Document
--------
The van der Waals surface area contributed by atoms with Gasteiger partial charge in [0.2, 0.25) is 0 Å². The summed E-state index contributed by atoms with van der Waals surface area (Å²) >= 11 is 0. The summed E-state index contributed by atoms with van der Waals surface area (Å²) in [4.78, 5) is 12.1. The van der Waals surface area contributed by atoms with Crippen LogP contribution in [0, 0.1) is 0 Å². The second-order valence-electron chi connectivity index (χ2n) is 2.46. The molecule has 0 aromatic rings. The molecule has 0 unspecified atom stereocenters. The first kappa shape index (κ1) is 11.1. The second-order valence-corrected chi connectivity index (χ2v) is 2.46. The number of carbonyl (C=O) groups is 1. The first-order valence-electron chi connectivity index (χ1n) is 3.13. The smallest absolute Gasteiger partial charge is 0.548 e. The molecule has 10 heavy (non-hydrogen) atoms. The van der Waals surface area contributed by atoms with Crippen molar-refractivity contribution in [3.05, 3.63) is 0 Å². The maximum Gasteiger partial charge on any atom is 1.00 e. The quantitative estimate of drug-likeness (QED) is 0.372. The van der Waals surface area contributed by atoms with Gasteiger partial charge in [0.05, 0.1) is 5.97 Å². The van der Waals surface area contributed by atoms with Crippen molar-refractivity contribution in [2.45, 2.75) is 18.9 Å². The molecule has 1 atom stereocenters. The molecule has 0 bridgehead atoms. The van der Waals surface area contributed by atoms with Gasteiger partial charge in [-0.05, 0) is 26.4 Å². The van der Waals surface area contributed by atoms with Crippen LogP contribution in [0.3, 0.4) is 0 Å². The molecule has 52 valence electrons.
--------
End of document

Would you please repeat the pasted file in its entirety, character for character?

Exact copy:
The van der Waals surface area contributed by atoms with Gasteiger partial charge in [0.2, 0.25) is 0 Å². The summed E-state index contributed by atoms with van der Waals surface area (Å²) >= 11 is 0. The summed E-state index contributed by atoms with van der Waals surface area (Å²) in [4.78, 5) is 12.1. The van der Waals surface area contributed by atoms with Crippen LogP contribution in [0, 0.1) is 0 Å². The second-order valence-electron chi connectivity index (χ2n) is 2.46. The molecule has 0 aromatic rings. The molecule has 0 unspecified atom stereocenters. The first kappa shape index (κ1) is 11.1. The second-order valence-corrected chi connectivity index (χ2v) is 2.46. The number of carbonyl (C=O) groups is 1. The first-order valence-electron chi connectivity index (χ1n) is 3.13. The smallest absolute Gasteiger partial charge is 0.548 e. The molecule has 10 heavy (non-hydrogen) atoms. The van der Waals surface area contributed by atoms with Crippen molar-refractivity contribution in [3.05, 3.63) is 0 Å². The maximum Gasteiger partial charge on any atom is 1.00 e. The quantitative estimate of drug-likeness (QED) is 0.372. The van der Waals surface area contributed by atoms with Gasteiger partial charge in [0.05, 0.1) is 5.97 Å². The van der Waals surface area contributed by atoms with Crippen molar-refractivity contribution in [2.45, 2.75) is 18.9 Å². The molecule has 1 atom stereocenters. The molecule has 0 bridgehead atoms. The van der Waals surface area contributed by atoms with Gasteiger partial charge in [-0.05, 0) is 26.4 Å². The van der Waals surface area contributed by atoms with Crippen LogP contribution in [0.3, 0.4) is 0 Å². The molecule has 52 valence electrons.